Researchers used measures of intensity — time, observed repetitions and wrist accelerometer activity counts — to describe the intensity of exercise carried out when completing a structured upper limb exercise program, and to explore whether a relationship exists between wrist accelerometer activity counts and observed repetitions.
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Efficacy of addition of transcutaneous electrical nerve stimulation to standardized physical therapy in subacute spinal spasticity: A randomized controlled trial
Archives of Physical Medicine and Rehabilitation
This study examined the immediate and short-term efficacy of adding transcutaneous electrical nerve stimulation (TENS) to standardized physical therapy on subacute spasticity within six months of spinal cord injury.
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FEATURED ARTICLE
TRENDING ARTICLE
MOST POPULAR ARTICLE
Share your conference photos with ACRM
ACRM
If you are a shutterbug and attended the 91st Annual Conference last week in Toronto, ACRM wants you! More specifically, ACRM wants your photos. Contact the ACRM Marketing Department at graphics@ACRM.org to share your favorites for use on ACRM.org, and in ACRM advertising and publications. Simply forward your digital images and we'll take it from there. Thank you.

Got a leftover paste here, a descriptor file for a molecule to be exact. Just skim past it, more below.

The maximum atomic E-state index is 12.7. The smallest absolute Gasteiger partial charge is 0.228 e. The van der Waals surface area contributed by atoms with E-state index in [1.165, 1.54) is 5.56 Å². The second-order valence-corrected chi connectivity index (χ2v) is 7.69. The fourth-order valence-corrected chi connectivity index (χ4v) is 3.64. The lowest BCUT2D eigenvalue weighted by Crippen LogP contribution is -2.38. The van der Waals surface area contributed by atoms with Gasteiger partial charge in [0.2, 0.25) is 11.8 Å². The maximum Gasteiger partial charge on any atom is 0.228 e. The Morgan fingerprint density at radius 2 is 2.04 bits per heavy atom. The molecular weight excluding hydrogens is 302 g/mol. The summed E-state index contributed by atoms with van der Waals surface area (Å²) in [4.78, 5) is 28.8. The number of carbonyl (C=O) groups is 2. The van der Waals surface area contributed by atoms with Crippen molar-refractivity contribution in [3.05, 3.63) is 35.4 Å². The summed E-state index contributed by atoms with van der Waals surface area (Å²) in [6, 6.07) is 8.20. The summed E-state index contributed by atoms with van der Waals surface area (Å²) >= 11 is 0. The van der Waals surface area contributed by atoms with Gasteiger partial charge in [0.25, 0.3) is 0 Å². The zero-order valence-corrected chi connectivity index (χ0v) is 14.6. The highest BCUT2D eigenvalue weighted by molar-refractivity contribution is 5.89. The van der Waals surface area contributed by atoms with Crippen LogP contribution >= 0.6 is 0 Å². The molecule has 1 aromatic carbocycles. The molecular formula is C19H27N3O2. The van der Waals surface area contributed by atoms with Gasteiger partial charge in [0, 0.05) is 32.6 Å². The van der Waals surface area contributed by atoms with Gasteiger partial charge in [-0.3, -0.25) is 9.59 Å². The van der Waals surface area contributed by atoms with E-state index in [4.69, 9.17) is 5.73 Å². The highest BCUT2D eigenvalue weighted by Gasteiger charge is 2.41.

Share on FacebookTwitterShare on LinkedinE-mail article
read more
ACRM 2015 call for proposals
ACRM
We are already looking ahead to 2015 in Dallas. The 2015 Program Committee invites proposals focused on research evidence and its translation into clinical practice. ACRM is especially interested in the following diagnoses and focus areas: Brain Injury, Cancer Rehabilitation, Neurodegenerative Disease, Pain, Spinal Cord Injury, and Stroke.

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read more